How I Changed My Definition Of "Resilience" & Escaped Burnout Culture
For several years, I worked as a consultant in a high-stress, fast-paced corporate environment that put extreme demands on my time and energy.
Getting all my work done sometimes meant staying up until the early hours of the morning finishing up client deliverables, forgoing sleep so I could wake up early and get into the office before my clients did, and not socially engaging with friends because I had to complete my to-do list. It was challenging, but I thought it was in my best interest to accept any and all challenges head-on.
At first glance, it seemed like my routine was working. I received positive feedback and was commended on my work ethic. However, after several years of pushing through this level of demand, under the surface, I was struggling. I subconsciously fell into a cycle of stress and burnout that affected my mental, emotional, and physical health. My autoimmune disease flared up, and, without knowing it at the time, I also had kidney cancer. In my pursuit of resilience, I ignored several moments when my body and mind were telling me to rest.
A new way to think about resilience.
The dictionary's definition of resilience is focused on the bouncing back, the recovery from setbacks. But when I hear the word resilience now, I think of something else: "How can I actively support myself through life so that I can thrive?" After years of misinterpreting the word, resilience has come to mean supporting my emotional, mental, and physical needs so that I can show up for myself more fully through highs and lows.
Here is my three-step approach to fostering this personality trait that I think so many of us get wrong:
I acknowledge my emotions.
When I was overwhelmed with work and experiencing burnout, sitting with my emotions allowed me to come to terms with how much I was really suffering. Doing so led me down a path toward more self-compassion.
Society often does not encourage us to openly talk about our emotions. However, by allowing yourself to acknowledge how you feel—as scary as it may be—you may find yourself more motivated to take those first steps forward.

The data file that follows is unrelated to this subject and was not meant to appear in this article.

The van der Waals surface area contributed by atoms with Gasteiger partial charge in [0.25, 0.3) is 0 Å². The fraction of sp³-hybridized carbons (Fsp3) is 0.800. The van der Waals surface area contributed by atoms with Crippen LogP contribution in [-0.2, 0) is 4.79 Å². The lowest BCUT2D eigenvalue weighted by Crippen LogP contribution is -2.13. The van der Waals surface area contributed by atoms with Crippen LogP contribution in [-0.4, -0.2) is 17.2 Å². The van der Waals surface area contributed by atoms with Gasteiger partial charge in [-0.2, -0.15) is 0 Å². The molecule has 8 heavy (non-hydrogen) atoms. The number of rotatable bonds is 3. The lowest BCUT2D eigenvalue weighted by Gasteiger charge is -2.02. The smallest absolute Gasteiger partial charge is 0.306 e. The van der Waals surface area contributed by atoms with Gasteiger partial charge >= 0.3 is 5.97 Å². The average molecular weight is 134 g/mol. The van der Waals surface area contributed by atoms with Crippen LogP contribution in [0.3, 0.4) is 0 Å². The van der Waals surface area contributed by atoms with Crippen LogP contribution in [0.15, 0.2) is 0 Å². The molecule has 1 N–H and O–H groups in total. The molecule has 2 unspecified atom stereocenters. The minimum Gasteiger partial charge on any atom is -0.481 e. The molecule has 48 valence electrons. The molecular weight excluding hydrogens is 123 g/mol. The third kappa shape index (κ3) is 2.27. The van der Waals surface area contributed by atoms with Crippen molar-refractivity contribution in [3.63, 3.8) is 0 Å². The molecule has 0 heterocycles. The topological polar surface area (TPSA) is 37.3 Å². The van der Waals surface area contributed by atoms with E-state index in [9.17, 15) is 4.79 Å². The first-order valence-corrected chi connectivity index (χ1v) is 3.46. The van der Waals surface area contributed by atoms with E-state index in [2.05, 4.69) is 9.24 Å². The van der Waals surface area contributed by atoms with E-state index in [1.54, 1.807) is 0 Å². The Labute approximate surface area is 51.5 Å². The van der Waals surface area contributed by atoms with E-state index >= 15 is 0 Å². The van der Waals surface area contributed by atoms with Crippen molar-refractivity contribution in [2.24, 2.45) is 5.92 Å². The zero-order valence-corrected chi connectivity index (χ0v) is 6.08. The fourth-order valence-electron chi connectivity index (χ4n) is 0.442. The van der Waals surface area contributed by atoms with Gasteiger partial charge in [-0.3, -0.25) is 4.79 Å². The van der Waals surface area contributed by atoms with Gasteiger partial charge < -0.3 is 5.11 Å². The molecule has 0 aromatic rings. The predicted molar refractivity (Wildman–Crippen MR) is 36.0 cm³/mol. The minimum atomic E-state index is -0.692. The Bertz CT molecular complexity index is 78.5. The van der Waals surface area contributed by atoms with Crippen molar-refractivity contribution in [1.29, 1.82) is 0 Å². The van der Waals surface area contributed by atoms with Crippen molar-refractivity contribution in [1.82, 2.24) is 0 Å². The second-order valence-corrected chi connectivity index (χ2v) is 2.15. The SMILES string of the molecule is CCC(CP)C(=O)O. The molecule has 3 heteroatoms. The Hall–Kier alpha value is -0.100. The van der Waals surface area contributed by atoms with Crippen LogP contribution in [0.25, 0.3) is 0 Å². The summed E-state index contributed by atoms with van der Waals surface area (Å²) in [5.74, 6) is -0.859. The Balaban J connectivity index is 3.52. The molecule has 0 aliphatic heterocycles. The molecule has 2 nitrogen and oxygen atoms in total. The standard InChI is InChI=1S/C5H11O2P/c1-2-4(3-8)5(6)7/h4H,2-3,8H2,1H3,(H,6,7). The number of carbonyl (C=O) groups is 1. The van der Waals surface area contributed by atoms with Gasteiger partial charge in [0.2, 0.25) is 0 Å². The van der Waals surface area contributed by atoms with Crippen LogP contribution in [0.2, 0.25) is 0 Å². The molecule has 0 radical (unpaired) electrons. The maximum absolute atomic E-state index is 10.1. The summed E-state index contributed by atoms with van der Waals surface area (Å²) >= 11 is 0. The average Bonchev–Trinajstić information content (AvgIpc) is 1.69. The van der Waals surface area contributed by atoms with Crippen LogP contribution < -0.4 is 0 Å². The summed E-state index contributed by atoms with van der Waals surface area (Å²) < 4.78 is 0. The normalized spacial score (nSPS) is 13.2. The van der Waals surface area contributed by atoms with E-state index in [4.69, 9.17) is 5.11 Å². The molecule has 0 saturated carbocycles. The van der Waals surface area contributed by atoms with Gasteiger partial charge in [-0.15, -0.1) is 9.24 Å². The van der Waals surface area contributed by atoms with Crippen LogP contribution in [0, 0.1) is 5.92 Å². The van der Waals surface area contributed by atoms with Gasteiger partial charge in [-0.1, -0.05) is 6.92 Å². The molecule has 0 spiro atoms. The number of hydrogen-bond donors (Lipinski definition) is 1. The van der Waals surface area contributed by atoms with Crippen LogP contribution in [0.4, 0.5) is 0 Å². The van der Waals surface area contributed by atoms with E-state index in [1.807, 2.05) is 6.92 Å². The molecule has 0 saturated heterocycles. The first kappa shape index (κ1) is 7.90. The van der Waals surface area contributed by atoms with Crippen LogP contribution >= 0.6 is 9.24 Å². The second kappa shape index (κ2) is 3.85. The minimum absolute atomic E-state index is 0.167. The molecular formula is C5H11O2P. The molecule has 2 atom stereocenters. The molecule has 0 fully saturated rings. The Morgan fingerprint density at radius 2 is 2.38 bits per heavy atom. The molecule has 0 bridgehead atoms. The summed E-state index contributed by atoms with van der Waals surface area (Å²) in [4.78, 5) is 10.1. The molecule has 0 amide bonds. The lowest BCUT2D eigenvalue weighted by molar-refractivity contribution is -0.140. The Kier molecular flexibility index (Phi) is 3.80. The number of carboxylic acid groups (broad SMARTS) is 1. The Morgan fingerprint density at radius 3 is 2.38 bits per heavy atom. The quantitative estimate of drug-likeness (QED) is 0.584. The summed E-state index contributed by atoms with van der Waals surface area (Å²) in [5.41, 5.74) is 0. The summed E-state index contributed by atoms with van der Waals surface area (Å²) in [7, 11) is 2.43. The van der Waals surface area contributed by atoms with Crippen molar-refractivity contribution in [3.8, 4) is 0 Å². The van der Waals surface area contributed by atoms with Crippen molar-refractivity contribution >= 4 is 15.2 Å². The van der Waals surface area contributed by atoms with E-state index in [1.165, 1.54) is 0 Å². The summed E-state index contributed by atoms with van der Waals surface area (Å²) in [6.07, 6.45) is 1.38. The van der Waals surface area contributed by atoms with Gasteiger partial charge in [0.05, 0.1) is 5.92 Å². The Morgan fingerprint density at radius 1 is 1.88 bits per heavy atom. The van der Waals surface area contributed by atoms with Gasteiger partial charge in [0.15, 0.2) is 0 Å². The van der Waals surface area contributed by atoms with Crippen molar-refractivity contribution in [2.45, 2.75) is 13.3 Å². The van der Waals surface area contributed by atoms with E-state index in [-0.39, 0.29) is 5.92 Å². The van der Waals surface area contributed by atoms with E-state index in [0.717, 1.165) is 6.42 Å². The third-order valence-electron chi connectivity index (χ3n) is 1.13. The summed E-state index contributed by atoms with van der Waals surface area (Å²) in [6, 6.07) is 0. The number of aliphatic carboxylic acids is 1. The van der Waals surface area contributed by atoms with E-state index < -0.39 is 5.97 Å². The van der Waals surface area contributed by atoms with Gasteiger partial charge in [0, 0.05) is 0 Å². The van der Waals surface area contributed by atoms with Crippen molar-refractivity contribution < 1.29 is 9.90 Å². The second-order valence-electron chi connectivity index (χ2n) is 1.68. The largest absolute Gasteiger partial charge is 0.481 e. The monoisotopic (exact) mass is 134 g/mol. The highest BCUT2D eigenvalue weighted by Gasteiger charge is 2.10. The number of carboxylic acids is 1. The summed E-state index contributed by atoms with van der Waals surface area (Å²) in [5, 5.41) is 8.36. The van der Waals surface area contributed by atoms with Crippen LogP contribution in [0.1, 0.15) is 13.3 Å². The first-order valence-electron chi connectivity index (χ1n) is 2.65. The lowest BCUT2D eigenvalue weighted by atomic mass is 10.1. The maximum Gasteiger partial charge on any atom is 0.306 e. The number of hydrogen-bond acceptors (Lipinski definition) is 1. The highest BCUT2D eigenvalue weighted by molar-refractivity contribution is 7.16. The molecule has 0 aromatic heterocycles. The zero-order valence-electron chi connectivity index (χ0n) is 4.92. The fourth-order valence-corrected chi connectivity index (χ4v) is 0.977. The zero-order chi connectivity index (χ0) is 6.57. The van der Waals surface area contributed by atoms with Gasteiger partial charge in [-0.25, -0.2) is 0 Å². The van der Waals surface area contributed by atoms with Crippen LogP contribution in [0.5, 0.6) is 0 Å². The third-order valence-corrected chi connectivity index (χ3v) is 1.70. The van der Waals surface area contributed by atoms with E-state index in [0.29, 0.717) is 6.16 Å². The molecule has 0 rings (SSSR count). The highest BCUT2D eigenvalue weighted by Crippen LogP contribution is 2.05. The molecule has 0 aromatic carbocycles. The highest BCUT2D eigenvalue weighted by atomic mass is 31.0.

I am constantly renewing my energy sources.
You may have heard the term "love tank" applied to romantic relationships, but this same concept can apply to your relationship with yourself. When you have a full love tank, you feel emotionally connected to yourself, your needs are met, and you feel full. When there is disconnection or a general lack of commitment, your tank is closer to empty.
Ultimately, you are the authority on what fills up your tank—what makes you light up and feel energized. To tune in to what you need more of, journal on questions such as: "Where am I headed on my current path?" and "Where would I like to be headed?"
Explore the "why" of where you are headed in each. This type of reflective journaling has become my personal favorite form of daily therapy.
I have found sustainable self-care rituals.
Self-care is self-compassion in action. It's about showing yourself kindness, supporting your overall growth, and creating a stable foundation to stand on. It's not necessarily the bubble bath you see on Instagram. While these more surface practices do feel good in the moment, I consider them to be temporary forms of self-soothing.
Instead, I split self-care into four categories: physical, mental, emotional, and relational. Is what I am doing going to support me in a meaningful way? Does it feel sustainable to my life so that it can provide myself care in the long term? These are some of the questions I ask myself.
I'd like to share that I meditate for half an hour every morning, but I don't. It's not a goal that I have because I know that it doesn't feel sustainable to me, and it won't nourish me in the long run. Instead, every day I try to take a few moments of mindfulness and conscious breath for myself, especially when I feel anxious. Or, I'll connect with my community, go for a walk around my neighborhood, or read from a personal development book.
By releasing some of the expectation and pressure around my well-being, I've been able to more fully show up for myself.
The bottom line.
My journey has shown me that resilience is an active word; it is something you can practice in your everyday life to help make you stronger. Greek philosopher Heraclitus said, "Change is the only constant in life." Once there is an understanding that we all experience change, and you aren't alone in this struggle, the question then becomes how can you show up stronger and thrive through life's challenges.
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Rachel Rhee is a wellness entrepreneur and creator of The Dimple Life, an online resource covering topics around wellness and personal growth. In addition, she is the founder of You Are Here, a virtual membership community that is rooted in connection, mindfulness, and wellness resources that will help you thrive in your well-being journey.
Rachel is a former management consultant who escaped burnout culture. She also now speaks with clients such as Facebook on the importance of building a mindful resilience practice so corporate employees can thrive both at home and in the workplace.
She is a cancer survivor, certified health and wellness coach, and her favorite time of day is making a hot matcha latte at home.